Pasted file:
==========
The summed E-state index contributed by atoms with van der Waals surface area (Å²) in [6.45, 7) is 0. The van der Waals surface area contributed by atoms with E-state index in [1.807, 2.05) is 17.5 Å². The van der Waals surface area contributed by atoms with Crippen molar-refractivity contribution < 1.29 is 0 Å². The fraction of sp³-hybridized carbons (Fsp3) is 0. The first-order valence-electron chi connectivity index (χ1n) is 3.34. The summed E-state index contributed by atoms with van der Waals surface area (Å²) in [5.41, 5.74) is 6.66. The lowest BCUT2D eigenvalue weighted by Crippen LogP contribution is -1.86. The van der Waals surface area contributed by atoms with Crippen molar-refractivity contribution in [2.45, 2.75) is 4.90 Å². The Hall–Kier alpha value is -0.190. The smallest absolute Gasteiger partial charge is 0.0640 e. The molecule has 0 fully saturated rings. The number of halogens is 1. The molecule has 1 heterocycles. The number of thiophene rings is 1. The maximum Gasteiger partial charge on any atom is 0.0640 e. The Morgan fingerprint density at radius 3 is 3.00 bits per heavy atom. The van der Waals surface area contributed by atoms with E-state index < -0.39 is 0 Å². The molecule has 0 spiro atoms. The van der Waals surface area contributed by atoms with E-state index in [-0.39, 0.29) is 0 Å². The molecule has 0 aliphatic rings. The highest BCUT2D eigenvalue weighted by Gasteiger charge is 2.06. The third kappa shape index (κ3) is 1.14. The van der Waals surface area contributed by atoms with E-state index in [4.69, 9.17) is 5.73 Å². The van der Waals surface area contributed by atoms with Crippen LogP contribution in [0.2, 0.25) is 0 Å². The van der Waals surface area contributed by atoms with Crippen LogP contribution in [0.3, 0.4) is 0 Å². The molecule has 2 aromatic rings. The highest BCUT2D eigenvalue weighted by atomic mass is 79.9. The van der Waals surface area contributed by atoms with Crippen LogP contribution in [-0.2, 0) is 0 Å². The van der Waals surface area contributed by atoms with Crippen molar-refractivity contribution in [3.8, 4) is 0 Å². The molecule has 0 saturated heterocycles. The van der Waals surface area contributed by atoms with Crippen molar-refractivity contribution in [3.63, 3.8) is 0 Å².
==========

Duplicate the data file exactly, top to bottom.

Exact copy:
The summed E-state index contributed by atoms with van der Waals surface area (Å²) in [6.45, 7) is 0. The van der Waals surface area contributed by atoms with E-state index in [1.807, 2.05) is 17.5 Å². The van der Waals surface area contributed by atoms with Crippen molar-refractivity contribution < 1.29 is 0 Å². The fraction of sp³-hybridized carbons (Fsp3) is 0. The first-order valence-electron chi connectivity index (χ1n) is 3.34. The summed E-state index contributed by atoms with van der Waals surface area (Å²) in [5.41, 5.74) is 6.66. The lowest BCUT2D eigenvalue weighted by Crippen LogP contribution is -1.86. The van der Waals surface area contributed by atoms with Crippen molar-refractivity contribution in [2.45, 2.75) is 4.90 Å². The Hall–Kier alpha value is -0.190. The smallest absolute Gasteiger partial charge is 0.0640 e. The molecule has 0 fully saturated rings. The number of halogens is 1. The molecule has 1 heterocycles. The number of thiophene rings is 1. The maximum Gasteiger partial charge on any atom is 0.0640 e. The Morgan fingerprint density at radius 3 is 3.00 bits per heavy atom. The van der Waals surface area contributed by atoms with E-state index < -0.39 is 0 Å². The molecule has 0 spiro atoms. The van der Waals surface area contributed by atoms with E-state index in [-0.39, 0.29) is 0 Å². The molecule has 0 aliphatic rings. The highest BCUT2D eigenvalue weighted by Gasteiger charge is 2.06. The third kappa shape index (κ3) is 1.14. The van der Waals surface area contributed by atoms with E-state index in [4.69, 9.17) is 5.73 Å². The van der Waals surface area contributed by atoms with Crippen LogP contribution in [0.2, 0.25) is 0 Å². The van der Waals surface area contributed by atoms with Crippen LogP contribution in [0.3, 0.4) is 0 Å². The molecule has 2 aromatic rings. The highest BCUT2D eigenvalue weighted by atomic mass is 79.9. The van der Waals surface area contributed by atoms with Crippen LogP contribution in [-0.2, 0) is 0 Å². The van der Waals surface area contributed by atoms with Crippen molar-refractivity contribution in [3.8, 4) is 0 Å². The molecule has 0 saturated heterocycles. The van der Waals surface area contributed by atoms with Crippen molar-refractivity contribution in [3.63, 3.8) is 0 Å².